Gold mine soldiers on as Ethiopia turns the corner
London listed KEFI Gold and Copper (previously KEFI Minerals) will launch its flagship Tulu Kapi gold mine early in 2022 after the project was temporarily put on ice because of the deteriorating security situation in Ethiopia. The mine is expected to start production as early as 2024.
Tulu Kapi is about 360km west of the country’s capital Addis Ababa in the Oromia region of Western Ethiopia. The mine is located in a prolific gold district of Ethiopia where gold has been mined for centuries.
The most intense battles between government forces and the Tigray People’s Liberation Front (TPLF) took place in Tigray last year in the most northern parts of the country (far removed from the Tulu Kapi project) but later spilled over into the Amhara and Afar regions.
Four Tulu Kapi employees were kidnapped in November last year as the mine continued low key preparations for its planned launch. However, according to Harry Anagnostaras-Adams, Executive Chairman of KEFI, they were released safely without any further conditions.
“During the fourth quarter of 2021, security events in Ethiopia stalled our progress at Tulu Kapi, but we preserved the finance syndicate and our preparations for the project launch when security and other normal conditions are satisfied as early as possible in 2022,” adds Anagnostaras-Adams.
High hopes for a peaceful solution
According to a statement by KEFI, military hostilities in Ethiopia had abated by the end of December 2021 and the focus is now on a long-lasting peaceful resolution. “The Ethiopian government has announced the formation of a national dialogue commission to be elected and to seek a long-term solution,” the company says in the statement.
KEFI jointly owns Tulu Kapi, an extremely prospective open pit gold mine, with the Ethiopian government under the Tulu Kapi Gold Mines Share Company (TKGM). TKGM and its senior lenders recently met with the Ethiopian Ministries of Mines and Finance, to help align expectations as to the normal conditions for international project financing and the timing for project launch.
Hopes are high that Ethiopia will somehow turn the corner in 2022. The devastating war in the Tigray region remains a humanitarian crisis. The 14-month long conflict has left the northern parts of Ethiopia in a state of destruction. Thousands have been killed or displaced and the civil war has put a brake on growth of the Ethiopian economy.
Ethiopia was regarded as the big hope in Africa only two years ago. However, the ongoing conflict has dented the international image of the country’s Nobel peace price winner Prime Minister Abiy Ahmed. Abiy is under increasing international pressure to bring an end the devastating civil war.
But tensions remain high and the security situation volatile in the north of Ethiopia despite the recent withdrawal of the Tigray People’s Liberation Front (TPLF) from the Amhara and Afar regions.
After the announcement of the TPLF withdrawal, the United States said in a statement that the retreat of Tigrayan forces may “open the door to broader diplomacy” with budding expectations for “possible dialogue” after a 13-month-long conflict.
The TPLF retreat was welcomed by humanitarian organisatons that could not access critical areas in Tigray after the United Nations (UN) suspended humanitarian flights between Addis Ababa and the Tigrayan capital of Mekelle in October 2021.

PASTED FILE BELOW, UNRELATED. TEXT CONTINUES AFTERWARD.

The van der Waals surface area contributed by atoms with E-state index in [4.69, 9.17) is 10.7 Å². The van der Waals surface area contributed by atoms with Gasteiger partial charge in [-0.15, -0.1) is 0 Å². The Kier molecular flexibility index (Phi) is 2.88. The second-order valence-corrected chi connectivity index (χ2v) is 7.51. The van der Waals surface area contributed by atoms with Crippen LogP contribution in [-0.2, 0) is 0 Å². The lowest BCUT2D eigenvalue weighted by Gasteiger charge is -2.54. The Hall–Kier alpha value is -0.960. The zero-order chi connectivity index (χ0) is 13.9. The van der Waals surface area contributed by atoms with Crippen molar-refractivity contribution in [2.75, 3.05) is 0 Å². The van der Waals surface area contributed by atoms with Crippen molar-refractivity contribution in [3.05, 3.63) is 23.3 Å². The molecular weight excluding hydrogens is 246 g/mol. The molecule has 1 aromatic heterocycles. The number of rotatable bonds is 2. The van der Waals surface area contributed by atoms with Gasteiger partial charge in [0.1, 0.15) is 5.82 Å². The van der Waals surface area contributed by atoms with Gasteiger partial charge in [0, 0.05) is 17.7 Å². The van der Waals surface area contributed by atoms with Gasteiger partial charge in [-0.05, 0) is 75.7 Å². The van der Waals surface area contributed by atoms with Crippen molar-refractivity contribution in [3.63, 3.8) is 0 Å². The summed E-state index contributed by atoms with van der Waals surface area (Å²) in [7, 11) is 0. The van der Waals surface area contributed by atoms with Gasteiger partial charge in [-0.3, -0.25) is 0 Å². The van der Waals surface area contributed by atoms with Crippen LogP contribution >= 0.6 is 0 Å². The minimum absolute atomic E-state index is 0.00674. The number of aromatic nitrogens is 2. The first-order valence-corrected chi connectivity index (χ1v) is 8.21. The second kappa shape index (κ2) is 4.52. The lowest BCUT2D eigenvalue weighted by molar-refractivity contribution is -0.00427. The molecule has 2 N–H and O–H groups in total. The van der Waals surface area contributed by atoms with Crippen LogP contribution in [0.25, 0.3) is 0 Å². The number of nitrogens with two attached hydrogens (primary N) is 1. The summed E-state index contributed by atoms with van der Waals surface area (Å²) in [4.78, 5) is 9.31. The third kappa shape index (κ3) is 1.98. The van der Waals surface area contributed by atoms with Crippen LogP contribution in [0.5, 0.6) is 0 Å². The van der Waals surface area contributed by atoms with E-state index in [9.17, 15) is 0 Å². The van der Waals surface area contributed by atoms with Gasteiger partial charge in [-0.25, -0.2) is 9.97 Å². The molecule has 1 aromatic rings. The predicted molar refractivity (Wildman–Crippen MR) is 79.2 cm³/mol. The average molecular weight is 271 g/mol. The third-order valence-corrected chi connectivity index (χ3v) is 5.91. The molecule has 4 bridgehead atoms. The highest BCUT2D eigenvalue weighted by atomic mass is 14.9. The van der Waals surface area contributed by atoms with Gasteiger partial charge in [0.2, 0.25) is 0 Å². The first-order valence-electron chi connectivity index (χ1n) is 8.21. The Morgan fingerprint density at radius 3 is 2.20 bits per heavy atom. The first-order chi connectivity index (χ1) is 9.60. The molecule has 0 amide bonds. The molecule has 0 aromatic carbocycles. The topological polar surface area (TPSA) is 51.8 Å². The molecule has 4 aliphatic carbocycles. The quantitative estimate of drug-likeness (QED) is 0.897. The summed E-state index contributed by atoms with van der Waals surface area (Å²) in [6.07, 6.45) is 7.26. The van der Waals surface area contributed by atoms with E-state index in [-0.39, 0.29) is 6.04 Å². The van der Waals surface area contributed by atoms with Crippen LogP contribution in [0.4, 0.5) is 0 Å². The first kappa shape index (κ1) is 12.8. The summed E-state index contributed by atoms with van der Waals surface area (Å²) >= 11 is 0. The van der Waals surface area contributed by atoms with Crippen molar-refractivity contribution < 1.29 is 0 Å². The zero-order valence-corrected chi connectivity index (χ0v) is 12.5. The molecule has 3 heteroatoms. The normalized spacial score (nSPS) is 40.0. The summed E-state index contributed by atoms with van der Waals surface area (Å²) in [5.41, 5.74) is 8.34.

Calls for peace and unity
Prime Minister Abiy’s tone was one of reconciliation when he called for unity across the nation one day ahead of the celebration of Orthodox Christmas on 7 January 2022. “At this time, we need national reconciliation to end the atrocities that have taken place in our country over the past year,” Abiy’s said in a statement.
Last week, Abiy’s government released several high-profile political detainees. The decision was lauded by UN Secretary-General António Guterres and hailed as a “significant confidence-building step.”
According to several sources in Ethiopia, many of the detainees that were granted amnesty, are prominent leaders of the TPLF. Guterres said he will remain actively engaged with all stakeholders in assisting Ethiopia in efforts to end the fighting and restore peace and stability. He called upon a ceasefire after these recent reconciliatory efforts.
“I call upon the parties to build on this significant confidence-building step by agreeing a cessation of hostilities and a lasting ceasefire, as well as launching a credible and inclusive national dialogue and reconciliation process,” he said.
The UN estimates more than five million people in the northern regions of Tigray, Amhara and Afar require humanitarian assistance.
Last month, the UN Human Rights Council in Geneva voted to establish an international expert commission to investigate allegations of violations during the conflict.
According to the UN the conflict in Amhara and Afar has been devastating. The UN says in a recent report that about 40 hospitals, 453 health centers and 1850 health posts have been damaged and/or looted in Amhara Region, while 91 health facilities were looted or damaged in the Afar region.
Power and telecommunication cuts continue to affect the conflict-affected population and humanitarian operations in the far north.
According to the Tigray authorities, food security is expected to worsen next year given the likelihood of up to 50% reduction in harvest during the next harvest season due to lack of fertilizers.
While the country moves closer to peace, the humanitarian crisis persists.
Although the conflict continues to simmer in the north, the conciliatory stance by both Abiy and the TPLF is encouraging. Will 2022 bring new hope to Ethiopia?
Leon Louw is the founder and editor of WhyAfrica. He specialises in natural resources and African affairs.
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